Taliban leadership faces internal rift, ex-interior minister says


Kabul, Afghanistan — Internal rift has emerged among the Taliban leadership over decision-making processes, according to former interior minister Mohammad Umer Daudzai.

He reacted to remarks made by the Taliban’s leader, Hibatullah Akhundzada, during the Eid al-Adha prayer, stating that Akhundzada has been making unilateral decisions, which have caused disagreements among senior Taliban leaders.

In a rare speech at Kandahar’s main mosque, Akhundzada acknowledged the internal disagreements and expressed a willingness to step aside to prevent further conflict. His remarks have raised questions about the unity within the Taliban.

“There are differing opinions regarding some policies for which Mullah Hibatullah Akhundzada is responsible, but the rest of the government members have disagreements,” Daudzai said. He cited decisions about girls’ schools, women’s work, and a recent policy setting a salary of 5,000 afghanis for women as examples of policies made without consultation. “There is no consultation mechanism within the Taliban movement that requires its supreme leader to consult before making a policy-level decision.”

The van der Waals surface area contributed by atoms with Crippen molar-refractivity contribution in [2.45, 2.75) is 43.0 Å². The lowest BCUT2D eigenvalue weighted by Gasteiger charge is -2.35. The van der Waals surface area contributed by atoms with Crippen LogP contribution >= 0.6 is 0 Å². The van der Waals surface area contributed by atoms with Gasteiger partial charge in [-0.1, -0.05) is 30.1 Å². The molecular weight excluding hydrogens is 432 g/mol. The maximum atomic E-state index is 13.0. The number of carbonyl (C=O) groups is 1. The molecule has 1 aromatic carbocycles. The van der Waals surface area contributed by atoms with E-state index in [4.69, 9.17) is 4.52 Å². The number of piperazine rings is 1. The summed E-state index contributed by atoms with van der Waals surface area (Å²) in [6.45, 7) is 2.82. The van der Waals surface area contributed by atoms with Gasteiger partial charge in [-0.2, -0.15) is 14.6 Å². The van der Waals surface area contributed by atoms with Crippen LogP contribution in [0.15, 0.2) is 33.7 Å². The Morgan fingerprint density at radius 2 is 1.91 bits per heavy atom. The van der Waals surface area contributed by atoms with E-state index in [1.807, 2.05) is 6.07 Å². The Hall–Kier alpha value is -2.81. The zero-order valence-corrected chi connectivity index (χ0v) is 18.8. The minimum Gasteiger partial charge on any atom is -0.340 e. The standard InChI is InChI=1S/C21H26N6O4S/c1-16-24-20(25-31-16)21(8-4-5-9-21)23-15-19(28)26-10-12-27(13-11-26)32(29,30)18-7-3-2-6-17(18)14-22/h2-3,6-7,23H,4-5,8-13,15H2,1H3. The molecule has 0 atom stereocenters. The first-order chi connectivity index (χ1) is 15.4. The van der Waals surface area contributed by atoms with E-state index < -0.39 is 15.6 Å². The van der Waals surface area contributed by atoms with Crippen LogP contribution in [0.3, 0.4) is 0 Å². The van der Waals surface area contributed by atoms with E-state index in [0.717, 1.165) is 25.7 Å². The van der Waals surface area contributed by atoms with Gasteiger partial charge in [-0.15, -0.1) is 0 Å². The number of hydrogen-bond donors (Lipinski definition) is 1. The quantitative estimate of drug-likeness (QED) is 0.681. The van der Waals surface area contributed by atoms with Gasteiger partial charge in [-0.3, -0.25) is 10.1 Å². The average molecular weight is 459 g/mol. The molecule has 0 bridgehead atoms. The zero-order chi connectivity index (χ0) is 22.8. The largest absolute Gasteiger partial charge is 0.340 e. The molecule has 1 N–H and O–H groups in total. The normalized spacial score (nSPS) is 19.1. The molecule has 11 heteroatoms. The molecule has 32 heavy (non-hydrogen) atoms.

Akhundzada insisted that obedience to his leadership is obligatory but expressed a willingness to be advised by others. This stance contrasts with his continued resistance to addressing the demands of the Afghan people and the international community regarding girls’ and women’s education and the formation of an inclusive government.

These remarks come amid reports that Sirajuddin Haqqani, the acting Minister of Interior, traveled to the UAE two weeks ago and met with the head of state, which some political analysts believe may have influenced Akhundzada’s recent statements.

However, Taliban spokesman Zabihullah Mujahid denied any internal rifts or the possibility of Akhundzada stepping down. “Our secret is in our unity. Encouragement and persuasion are the responsibility of the leaders. It is not correct to interpret it as if there are problems. Mr. Haqqani is the most obedient and has been tested and remained steadfast on this path,” he said.

A report by the UN Secretary-General on Afghanistan, released in March, also noted increasing internal disagreements among Taliban officials regarding key governance issues. A Security Council report echoed these findings, stating that disagreements among Taliban leaders are evident and increasing.

Some political figures argue that there is no mechanism within the Taliban for scrutinizing Hibatullah’s unilateral decisions, leading to dissatisfaction among other leaders.